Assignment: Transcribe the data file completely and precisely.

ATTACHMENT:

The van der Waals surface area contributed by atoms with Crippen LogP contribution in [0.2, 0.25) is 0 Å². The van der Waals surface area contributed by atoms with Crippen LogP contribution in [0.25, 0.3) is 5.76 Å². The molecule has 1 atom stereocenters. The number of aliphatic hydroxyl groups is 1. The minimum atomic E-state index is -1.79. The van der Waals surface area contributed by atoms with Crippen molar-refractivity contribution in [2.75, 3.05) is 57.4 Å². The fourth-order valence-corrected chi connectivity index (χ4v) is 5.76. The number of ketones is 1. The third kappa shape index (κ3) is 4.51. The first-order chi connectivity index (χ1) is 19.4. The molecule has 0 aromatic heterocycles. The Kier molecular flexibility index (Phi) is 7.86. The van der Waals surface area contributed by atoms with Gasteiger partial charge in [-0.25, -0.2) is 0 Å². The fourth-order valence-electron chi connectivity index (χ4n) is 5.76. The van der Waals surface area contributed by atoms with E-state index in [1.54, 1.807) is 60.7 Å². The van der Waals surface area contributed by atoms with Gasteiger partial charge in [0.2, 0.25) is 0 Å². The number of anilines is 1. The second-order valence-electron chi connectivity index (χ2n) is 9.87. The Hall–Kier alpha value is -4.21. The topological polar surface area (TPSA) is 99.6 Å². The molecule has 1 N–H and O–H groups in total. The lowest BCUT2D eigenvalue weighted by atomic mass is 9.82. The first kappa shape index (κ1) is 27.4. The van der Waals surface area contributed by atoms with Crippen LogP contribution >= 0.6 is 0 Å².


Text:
The van der Waals surface area contributed by atoms with Crippen LogP contribution in [0.2, 0.25) is 0 Å². The van der Waals surface area contributed by atoms with Crippen LogP contribution in [0.25, 0.3) is 5.76 Å². The molecule has 1 atom stereocenters. The number of aliphatic hydroxyl groups is 1. The minimum atomic E-state index is -1.79. The van der Waals surface area contributed by atoms with Crippen molar-refractivity contribution in [2.75, 3.05) is 57.4 Å². The fourth-order valence-corrected chi connectivity index (χ4v) is 5.76. The number of ketones is 1. The third kappa shape index (κ3) is 4.51. The first-order chi connectivity index (χ1) is 19.4. The molecule has 0 aromatic heterocycles. The Kier molecular flexibility index (Phi) is 7.86. The van der Waals surface area contributed by atoms with Gasteiger partial charge in [-0.25, -0.2) is 0 Å². The fourth-order valence-electron chi connectivity index (χ4n) is 5.76. The van der Waals surface area contributed by atoms with E-state index in [1.54, 1.807) is 60.7 Å². The van der Waals surface area contributed by atoms with Gasteiger partial charge in [0.2, 0.25) is 0 Å². The number of anilines is 1. The second-order valence-electron chi connectivity index (χ2n) is 9.87. The Hall–Kier alpha value is -4.21. The topological polar surface area (TPSA) is 99.6 Å². The molecule has 1 N–H and O–H groups in total. The lowest BCUT2D eigenvalue weighted by atomic mass is 9.82. The first kappa shape index (κ1) is 27.4. The van der Waals surface area contributed by atoms with Crippen LogP contribution >= 0.6 is 0 Å².